Muzmatch was already profitable two years ago (and still is, for “some” months, though that’s not been a focus), which has given it leverage to focus on growing at a pace it’s comfortable with as a young startup. But the plan with the Series A cash is to accelerate growth by focusing attention internationally on Muslim-majority markets versus an early focus on markets, including the U.K. and the U.S., with Muslim-minority populations.
This suggests potential pitfalls lie ahead for the team to manage growth in a sustainable way — ensuring scaling usage doesn’t outstrip their ability to maintain the “safe space” feel the target users need, while at the same time catering to the needs of an increasingly diverse community of Muslim singles.
“We’re going to be focusing on Muslim-majority countries where we feel that they would be more receptive to technology. There’s slightly less of a taboo around finding someone online. There’s culture changes already happening, etc.,” he says, declining to name the specific markets they’ll be fixing on. “That’s definitely what we’re looking for initially. That will obviously allow us to scale in a big way going forward.
“We’ve always done [marketing] in a very data-driven way,” he adds, discussing his approach to growth. “Up til now I’ve led on that. Pretty much everything in this company I’ve self taught. So I learnt, essentially, how to build a growth engine, how to scale and optimize campaigns, digital spend, and these big guys have seen our data and they’re impressed with the progress we’ve made, and the customer acquisition costs that we’ve achieved — considering we really are targeting quite a niche market… Up til now we closed our Series A with more than half our seed round in our accounts.”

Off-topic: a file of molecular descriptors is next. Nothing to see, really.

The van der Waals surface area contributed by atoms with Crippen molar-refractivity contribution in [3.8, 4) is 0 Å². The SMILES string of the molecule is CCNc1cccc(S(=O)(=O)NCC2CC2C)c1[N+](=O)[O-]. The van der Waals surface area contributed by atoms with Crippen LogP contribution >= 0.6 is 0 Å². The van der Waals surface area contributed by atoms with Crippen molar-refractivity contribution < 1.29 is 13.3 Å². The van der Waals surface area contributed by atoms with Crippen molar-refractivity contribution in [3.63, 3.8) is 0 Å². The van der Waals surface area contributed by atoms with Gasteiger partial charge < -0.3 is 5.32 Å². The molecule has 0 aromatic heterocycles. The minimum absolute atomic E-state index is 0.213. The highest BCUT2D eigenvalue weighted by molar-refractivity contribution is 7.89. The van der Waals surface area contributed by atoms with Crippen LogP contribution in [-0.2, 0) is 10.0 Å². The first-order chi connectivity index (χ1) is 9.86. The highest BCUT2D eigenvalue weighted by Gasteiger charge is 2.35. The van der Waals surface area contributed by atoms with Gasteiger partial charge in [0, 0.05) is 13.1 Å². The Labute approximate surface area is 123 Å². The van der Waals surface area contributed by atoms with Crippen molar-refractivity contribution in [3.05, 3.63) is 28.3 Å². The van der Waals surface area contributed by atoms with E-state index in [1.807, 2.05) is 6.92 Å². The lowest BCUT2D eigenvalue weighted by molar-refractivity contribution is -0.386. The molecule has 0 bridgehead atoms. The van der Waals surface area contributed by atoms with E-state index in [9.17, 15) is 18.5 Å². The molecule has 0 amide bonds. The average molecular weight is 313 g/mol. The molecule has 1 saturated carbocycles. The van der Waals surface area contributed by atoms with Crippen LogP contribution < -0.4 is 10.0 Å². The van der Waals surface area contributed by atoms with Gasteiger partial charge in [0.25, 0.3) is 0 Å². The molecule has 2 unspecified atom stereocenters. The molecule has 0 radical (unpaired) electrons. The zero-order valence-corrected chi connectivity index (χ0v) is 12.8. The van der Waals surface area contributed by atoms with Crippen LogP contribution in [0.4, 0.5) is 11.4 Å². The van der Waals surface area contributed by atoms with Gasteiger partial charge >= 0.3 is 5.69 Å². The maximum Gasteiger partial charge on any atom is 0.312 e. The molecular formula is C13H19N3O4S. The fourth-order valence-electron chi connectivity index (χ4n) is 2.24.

Muzmatch has also laid the groundwork for the planned international push, having already fully localized the app — which is live in 14 languages, including right-to-left languages like Arabic.
“We’re localized and we get a lot of organic users everywhere but obviously once you focus on a particular area — in terms of content, in terms of your brand etc. — then it really does start to take off,” adds Younas.
The team’s careful catering to the needs of its target community — via things like manual moderation of every profile and offering an optional chaperoning feature for in-app chats — i.e. rather than just ripping out a “Tinder for Muslims” clone, can surely take some credit for helping to grow the market for Muslim matchmaking apps overall.
“Shahzad has clearly made something that people want. He is a resourceful founder who has been listening to his users and in the process has developed an invaluable service for the Muslim community, in a way that mainstream companies have failed to do,” says YC partner Tim Brady in a supporting statement.
But the flip side of attracting attention and spotlighting a commercial opportunity means Muzmatch now faces increased competition — such as from the likes of Dubai-based Veil: A rival matchmaking app that has recently turned heads with a “digital veil” feature that applies an opaque filter to all profile photos, male and female, until a mutual match is made.
Muzmatch also lets users hide their photos, if they choose. But it has resisted imposing a one-size-fits-all template on the user experience — exactly in order that it can appeal more broadly, regardless of the user’s level of religious adherence (it has even attracted non-Muslim users with a genuine interest in meeting a life partner).
Younas says he’s not worried about fresh faces entering the same matchmaking app space — couching it as a validation of the market.
He’s also dismissive of gimmicky startups that can often pass through the dating space, usually on a fast burn to nowhere… though he is expecting more competition from major players, such as Tinder-owner Match, which he notes has been eyeing up some of the same geographical markets.
“We know there’s going to be attention in this area,” he says. “Our goal is to basically continue to be the dominant player but for us to race ahead in terms of the quality of our product offering and obviously our size. That’s the goal. Having this investment definitely gives us that ammo to really go for it. But by the same token I’d never want us to be that silly startup that just burns a tonne of money and ends up nowhere.”